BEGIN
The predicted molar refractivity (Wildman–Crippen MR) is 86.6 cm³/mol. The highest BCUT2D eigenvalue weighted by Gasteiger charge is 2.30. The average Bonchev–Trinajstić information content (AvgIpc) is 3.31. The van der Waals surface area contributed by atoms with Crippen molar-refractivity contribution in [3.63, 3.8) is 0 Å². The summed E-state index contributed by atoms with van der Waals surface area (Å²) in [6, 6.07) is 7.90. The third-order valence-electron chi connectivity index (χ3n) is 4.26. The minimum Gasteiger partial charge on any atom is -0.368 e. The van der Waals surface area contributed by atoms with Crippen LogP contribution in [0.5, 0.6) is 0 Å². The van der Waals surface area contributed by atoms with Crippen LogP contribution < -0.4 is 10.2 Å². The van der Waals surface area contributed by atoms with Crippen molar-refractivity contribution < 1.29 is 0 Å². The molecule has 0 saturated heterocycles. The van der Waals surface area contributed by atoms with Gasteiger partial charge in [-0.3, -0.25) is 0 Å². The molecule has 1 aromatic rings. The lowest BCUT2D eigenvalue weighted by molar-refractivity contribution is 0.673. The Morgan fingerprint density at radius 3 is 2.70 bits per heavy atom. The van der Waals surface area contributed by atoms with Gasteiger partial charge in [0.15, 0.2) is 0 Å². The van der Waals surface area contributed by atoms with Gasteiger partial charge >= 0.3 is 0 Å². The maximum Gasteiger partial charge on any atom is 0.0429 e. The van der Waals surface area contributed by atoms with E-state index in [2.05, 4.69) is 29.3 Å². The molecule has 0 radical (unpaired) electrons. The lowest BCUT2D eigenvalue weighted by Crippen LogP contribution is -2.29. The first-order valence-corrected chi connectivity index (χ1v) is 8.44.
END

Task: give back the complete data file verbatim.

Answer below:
The predicted molar refractivity (Wildman–Crippen MR) is 86.6 cm³/mol. The highest BCUT2D eigenvalue weighted by Gasteiger charge is 2.30. The average Bonchev–Trinajstić information content (AvgIpc) is 3.31. The van der Waals surface area contributed by atoms with Crippen molar-refractivity contribution in [3.63, 3.8) is 0 Å². The summed E-state index contributed by atoms with van der Waals surface area (Å²) in [6, 6.07) is 7.90. The third-order valence-electron chi connectivity index (χ3n) is 4.26. The minimum Gasteiger partial charge on any atom is -0.368 e. The van der Waals surface area contributed by atoms with Crippen LogP contribution in [0.5, 0.6) is 0 Å². The van der Waals surface area contributed by atoms with Crippen LogP contribution < -0.4 is 10.2 Å². The van der Waals surface area contributed by atoms with Crippen molar-refractivity contribution < 1.29 is 0 Å². The molecule has 0 saturated heterocycles. The van der Waals surface area contributed by atoms with Gasteiger partial charge in [-0.3, -0.25) is 0 Å². The molecule has 1 aromatic rings. The lowest BCUT2D eigenvalue weighted by molar-refractivity contribution is 0.673. The Morgan fingerprint density at radius 3 is 2.70 bits per heavy atom. The van der Waals surface area contributed by atoms with Gasteiger partial charge in [0.15, 0.2) is 0 Å². The van der Waals surface area contributed by atoms with Gasteiger partial charge >= 0.3 is 0 Å². The maximum Gasteiger partial charge on any atom is 0.0429 e. The van der Waals surface area contributed by atoms with E-state index in [2.05, 4.69) is 29.3 Å². The molecule has 0 radical (unpaired) electrons. The lowest BCUT2D eigenvalue weighted by Crippen LogP contribution is -2.29. The first-order valence-corrected chi connectivity index (χ1v) is 8.44.